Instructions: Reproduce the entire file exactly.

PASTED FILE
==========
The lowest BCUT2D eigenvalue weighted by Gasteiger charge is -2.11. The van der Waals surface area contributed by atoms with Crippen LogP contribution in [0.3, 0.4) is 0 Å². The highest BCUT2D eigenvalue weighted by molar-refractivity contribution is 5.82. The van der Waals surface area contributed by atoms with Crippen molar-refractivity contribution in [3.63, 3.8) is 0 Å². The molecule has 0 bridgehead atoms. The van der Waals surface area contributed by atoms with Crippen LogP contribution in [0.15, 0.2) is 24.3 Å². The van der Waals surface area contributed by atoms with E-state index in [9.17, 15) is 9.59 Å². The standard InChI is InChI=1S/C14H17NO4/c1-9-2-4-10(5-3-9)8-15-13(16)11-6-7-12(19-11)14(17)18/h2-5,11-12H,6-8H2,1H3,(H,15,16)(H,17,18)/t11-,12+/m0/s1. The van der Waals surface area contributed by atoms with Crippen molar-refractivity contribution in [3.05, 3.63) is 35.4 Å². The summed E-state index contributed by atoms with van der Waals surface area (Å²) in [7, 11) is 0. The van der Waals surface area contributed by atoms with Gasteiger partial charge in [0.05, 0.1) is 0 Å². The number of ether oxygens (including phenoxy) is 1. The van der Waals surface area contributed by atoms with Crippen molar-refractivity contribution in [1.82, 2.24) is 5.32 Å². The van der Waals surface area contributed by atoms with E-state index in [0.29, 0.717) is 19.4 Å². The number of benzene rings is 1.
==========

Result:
The lowest BCUT2D eigenvalue weighted by Gasteiger charge is -2.11. The van der Waals surface area contributed by atoms with Crippen LogP contribution in [0.3, 0.4) is 0 Å². The highest BCUT2D eigenvalue weighted by molar-refractivity contribution is 5.82. The van der Waals surface area contributed by atoms with Crippen molar-refractivity contribution in [3.63, 3.8) is 0 Å². The molecule has 0 bridgehead atoms. The van der Waals surface area contributed by atoms with Crippen LogP contribution in [0.15, 0.2) is 24.3 Å². The van der Waals surface area contributed by atoms with E-state index in [9.17, 15) is 9.59 Å². The standard InChI is InChI=1S/C14H17NO4/c1-9-2-4-10(5-3-9)8-15-13(16)11-6-7-12(19-11)14(17)18/h2-5,11-12H,6-8H2,1H3,(H,15,16)(H,17,18)/t11-,12+/m0/s1. The van der Waals surface area contributed by atoms with Crippen molar-refractivity contribution in [3.05, 3.63) is 35.4 Å². The summed E-state index contributed by atoms with van der Waals surface area (Å²) in [7, 11) is 0. The van der Waals surface area contributed by atoms with Gasteiger partial charge in [0.05, 0.1) is 0 Å². The number of ether oxygens (including phenoxy) is 1. The van der Waals surface area contributed by atoms with Crippen molar-refractivity contribution in [1.82, 2.24) is 5.32 Å². The van der Waals surface area contributed by atoms with E-state index in [0.29, 0.717) is 19.4 Å². The number of benzene rings is 1.